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I asked this question the other day, but wasn't too specific, so I want to re-clarify.

I am creating an Android Application which uses an existing library in C using the NDK. The problem I have run into is that the C code uses a lot of things java doesn't ( function pointers as parameters is the big problem ).

Anyway, I was wondering if I could write functions in my Java code that the C code calls. Now from what I can tell, you can do it, so I would appreciate it if no one just answered 'Yes you can, LINK." I have been looking into it but its very over my head as to what actually needs to be done.

Can anyone try to explain the process? I know it involves creating a JVM in the C code; any information that will help a newbie get on his feet will be greatly appreciated.

Thanks

EDIT :

So, I don't know what to do for these three steps.

To call a specific Java function from C, you need to do the following:

Obtain the class reference using the FindClass(,,) method.
Obtain the method IDs of the functions of the class that you want to call using the 
GetStaticMethodID and GetMethodID function calls.

Call the functions using CallStaticVoidMethod, CallStaticIntMethod, and CallStaticObjectMethod.

This isn't explained too much and I have literally no experience in C. Is FindClass a C method?

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1  
I know you said you just didn't want a link, but this is about as easy as it can be explained: codeproject.com/Articles/22881/… . It's definitely not a subject where a few lines of code will cover all you need to know. –  AlcoJaguar Jul 24 '12 at 17:23
    
Yeah I know, thanks for the input. –  JuiCe Jul 24 '12 at 17:25
    
I started looking over what you sent but still am not sure of a few things. If you have time, take a look at what I've edited and let me know if you can help. –  JuiCe Jul 24 '12 at 19:33
    
I don't think you can just go create a VM on Android. It has its own VM, and the Android platform controls how it gets invoked. Rather, I think you want this method to call the Java code back from C. –  Mike Jul 24 '12 at 21:45

1 Answer 1

up vote 2 down vote accepted

Every C function that is callable from Java via JNI has a first parameter of type JNIEnv*. On the C end, this is a pointer to a pointer to a structure with a bunch of pointers to functions. Those functions are your interface to the Java world. FindClass, GetMethodID and the rest are among them.

So when you want to call FindClass from the C side, here's how you do it:

void Java_com_mypackage_MyClass_MyMethod(JNIEnv *jniEnv, jobject thiz)
{
    jclass *clazz = (*(*jniEnv)->FindClass)(jniEnv, "com/mypackage/SomeClass");
    jmethodID MethodID = (*(*jniEnv)->GetStaticMethodID)(jniEnv, clazz, "SomeMethod", "(I)I");
    int result = (*(*jniEnv)->CallStaticIntMethod)(jniEnv, clazz, MethodID, 18);

And so forth. The line dereferences the jniEnv parameter, gets a function pointer and calls the function through it. Class and method names are completely bogus, naturally. How would I know yours.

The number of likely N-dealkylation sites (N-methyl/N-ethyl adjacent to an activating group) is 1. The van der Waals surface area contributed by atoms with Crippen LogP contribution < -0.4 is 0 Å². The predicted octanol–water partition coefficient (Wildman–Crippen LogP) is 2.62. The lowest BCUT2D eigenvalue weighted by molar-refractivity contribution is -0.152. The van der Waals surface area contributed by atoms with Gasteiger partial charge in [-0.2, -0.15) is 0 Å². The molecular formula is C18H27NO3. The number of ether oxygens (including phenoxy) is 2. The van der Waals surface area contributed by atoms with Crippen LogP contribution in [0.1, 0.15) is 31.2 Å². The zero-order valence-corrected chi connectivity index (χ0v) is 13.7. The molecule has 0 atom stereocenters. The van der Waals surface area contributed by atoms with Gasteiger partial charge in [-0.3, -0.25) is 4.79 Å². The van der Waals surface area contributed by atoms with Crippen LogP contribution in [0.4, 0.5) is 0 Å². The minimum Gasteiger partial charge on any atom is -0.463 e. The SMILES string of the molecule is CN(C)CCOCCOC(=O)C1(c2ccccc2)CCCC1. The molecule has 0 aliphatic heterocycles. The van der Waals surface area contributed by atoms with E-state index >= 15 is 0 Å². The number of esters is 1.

Note: I'm talking of function pointers here, but not in the same sense as you do; those are function pointers to functions that JNI provides, not to your functions.

The verbosity of call syntax has to do with the limitations of C; in C++, you can write instead

jclass *cl = jniEnv->FindClass("com/mypackage/SomeClass");

as C++ supports function table pointers of this sort natively via virtual functions.

You can probably take some shortcuts along the way. If you're calling methods in the same class as your C point of entry, and it happens to be static, your second parameter already is a class object pointer. If you have a this pointer to the object you want to invoke a method on, you can use GetObjectClass.

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You say every C function that is callable from Java...but isn't that just what the NDK is used for? Everything I've read about the NDK never said anything about using JNIEnv*. I only came across that when I wanted to go back and call Java functions from my C code, which had been already called from Java. It sounds wild I know, but its what I've been asked to do. –  JuiCe Jul 25 '12 at 12:08
    
I NEVER said that every C function is callable from Java. That;s not the case. I said that every callable function has a JNIEnv* parameter. –  Seva Alekseyev Jul 25 '12 at 12:41
    
OK I know that, every C function that IS callable I said. But I haven't read anywhere in the past that that's true. I was trying to understand your wording...did you mean every function in Java that is callable from C? What I am trying to do is, starting in Android, make a call to a C function, and then within that C function, make a call back to a different Android function. –  JuiCe Jul 25 '12 at 13:01
    
You're saying that if a C function is callable from Java, it needs that as a first parameter. And I see that no where. The only time JNIEnv* comes into play is when there is a need for a Java function to be callable from C, correct? –  JuiCe Jul 25 '12 at 13:32
    
Every function in Java is callable from C, yes. But not the other way around. Just in case, here's another "intro to JNI" post that I wrote the other day. It deals specifically with the callability-from-Java issue. Maybe it helps... –  Seva Alekseyev Jul 25 '12 at 13:32

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